If the two main U.S. presidential candidates are to be believed, the next four years will bring heightened U.S.-China trade tensions.
Republican candidate Mitt Romney’s repeated promise to designate China a currency manipulator the moment he steps into the Oval Office has become his siren call for stronger measures against China’s alleged unfair trade.
In the final presidential debate, Romney accused China of stealing America’s intellectual property, hacking into its computers, and counterfeiting U.S. products only to brazenly sell them back to unwitting U.S. consumers. This led to the claim that China was engaged in a “silent trade war” against the U.S.
President Obama boasted that his administration had already initiated more trade cases against China than the previous Bush Administration during its two terms in office, and says we should expect more as he seeks to protect U.S. jobs. He triumphantly pointed to the U.S. win over China in the WTO on tires as a showcase of his get-tough policy.
To their credit, both candidates tempered their remarks by referring to China as a potential partner if only it was willing to be more responsible and follow the rules.
But if history is any guide, the next U.S. president will likely have a rough time making his political campaign rhetoric see the light of day. Faced with the straight jacket of WTO rules, the threat of counter sanctions, and structural imbalances in the U.S. economy, any American president’s desire to act too tough can quickly vanish into wishful thinking.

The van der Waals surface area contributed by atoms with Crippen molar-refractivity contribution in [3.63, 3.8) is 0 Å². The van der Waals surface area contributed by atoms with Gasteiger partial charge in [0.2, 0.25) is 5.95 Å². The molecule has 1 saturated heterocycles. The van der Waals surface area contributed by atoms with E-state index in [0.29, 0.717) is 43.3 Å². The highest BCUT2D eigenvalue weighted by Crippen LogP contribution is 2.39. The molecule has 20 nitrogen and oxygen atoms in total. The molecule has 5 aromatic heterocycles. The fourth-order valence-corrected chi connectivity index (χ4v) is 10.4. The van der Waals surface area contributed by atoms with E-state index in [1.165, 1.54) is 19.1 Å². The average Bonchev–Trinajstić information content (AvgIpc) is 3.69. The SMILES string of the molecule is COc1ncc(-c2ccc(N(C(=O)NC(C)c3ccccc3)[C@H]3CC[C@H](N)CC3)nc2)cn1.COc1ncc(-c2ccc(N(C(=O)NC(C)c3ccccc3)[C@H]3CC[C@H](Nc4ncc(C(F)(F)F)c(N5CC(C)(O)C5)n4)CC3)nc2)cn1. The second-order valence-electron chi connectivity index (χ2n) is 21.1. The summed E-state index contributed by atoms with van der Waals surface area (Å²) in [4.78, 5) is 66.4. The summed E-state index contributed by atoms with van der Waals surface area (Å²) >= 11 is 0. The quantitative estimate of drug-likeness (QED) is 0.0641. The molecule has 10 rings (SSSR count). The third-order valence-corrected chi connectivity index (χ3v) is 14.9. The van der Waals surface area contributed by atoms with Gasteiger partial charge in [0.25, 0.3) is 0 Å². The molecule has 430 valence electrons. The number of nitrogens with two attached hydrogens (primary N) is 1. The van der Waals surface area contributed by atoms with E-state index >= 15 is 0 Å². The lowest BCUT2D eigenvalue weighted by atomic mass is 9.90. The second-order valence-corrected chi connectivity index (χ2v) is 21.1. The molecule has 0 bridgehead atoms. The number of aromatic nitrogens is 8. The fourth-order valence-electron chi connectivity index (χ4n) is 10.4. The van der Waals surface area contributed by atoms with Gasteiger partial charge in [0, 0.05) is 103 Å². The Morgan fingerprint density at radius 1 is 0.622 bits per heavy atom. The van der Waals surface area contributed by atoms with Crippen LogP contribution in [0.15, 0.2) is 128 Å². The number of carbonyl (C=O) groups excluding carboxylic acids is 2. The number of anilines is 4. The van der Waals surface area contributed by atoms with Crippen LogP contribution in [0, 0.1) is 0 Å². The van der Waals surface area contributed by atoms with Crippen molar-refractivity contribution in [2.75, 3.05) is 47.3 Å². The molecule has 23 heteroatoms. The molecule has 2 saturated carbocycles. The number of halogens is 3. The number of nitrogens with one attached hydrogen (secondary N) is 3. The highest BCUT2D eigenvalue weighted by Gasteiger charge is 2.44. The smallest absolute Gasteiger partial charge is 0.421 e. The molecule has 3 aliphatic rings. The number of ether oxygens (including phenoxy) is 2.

Most Americans have come to dismiss such blustering as nothing more than part of a long political tradition, dating back to when U.S.-China relations were established, where the challenger for the White House attacks the incumbent president for being soft on China and promises to set things right.
Once in office, however, campaign rhetoric can prove self-defeating. If the president acts out his threats, U.S.-China relations can quickly slide down a slippery slope. It can take the better part of the new president’s term to get things back on track.
Recall President Clinton’s reference to China’s leaders as the “butchers from Beijing” and his promises to get tough on trade and human rights, only to have him support China’s entry into the WTO. U.S.-China watchers say his tough line set relations back 2-3 years. Obama made similar promises about “going to the mat” on trade with China.
Both presidential candidates have clear political reasons for going down this road, but risk repeating history. U.S. voters supporting both parties want to protect jobs, which makes China-bashing politically appealing. Regardless of who wins, however, the next administration is likely to deviate little from the present and historical course of more or less stable and incrementally improving U.S.-China relations.
This is because no single issue in the relationship, be it currency manipulation or individual trade barriers, is larger than the relationship itself. U.S.-China relations are simply too broad and intertwined, and the U.S. president simply cannot risk alienating China on the big issues – North Korea, Iran, and the global economy.
What we are left with is a U.S. policy that is constantly balancing being tough in private, while keeping China on board for issues important to the American people and the international community. The next administration is therefore likely to pick its fights carefully, using a mixture of quiet diplomacy, U.S. trade laws, and WTO remedies. The good news is that China understands this all too well. This is why we should take the candidates’ campaign rhetoric for what it is.
A version of this article appeared in Global Post, 26 October 2012.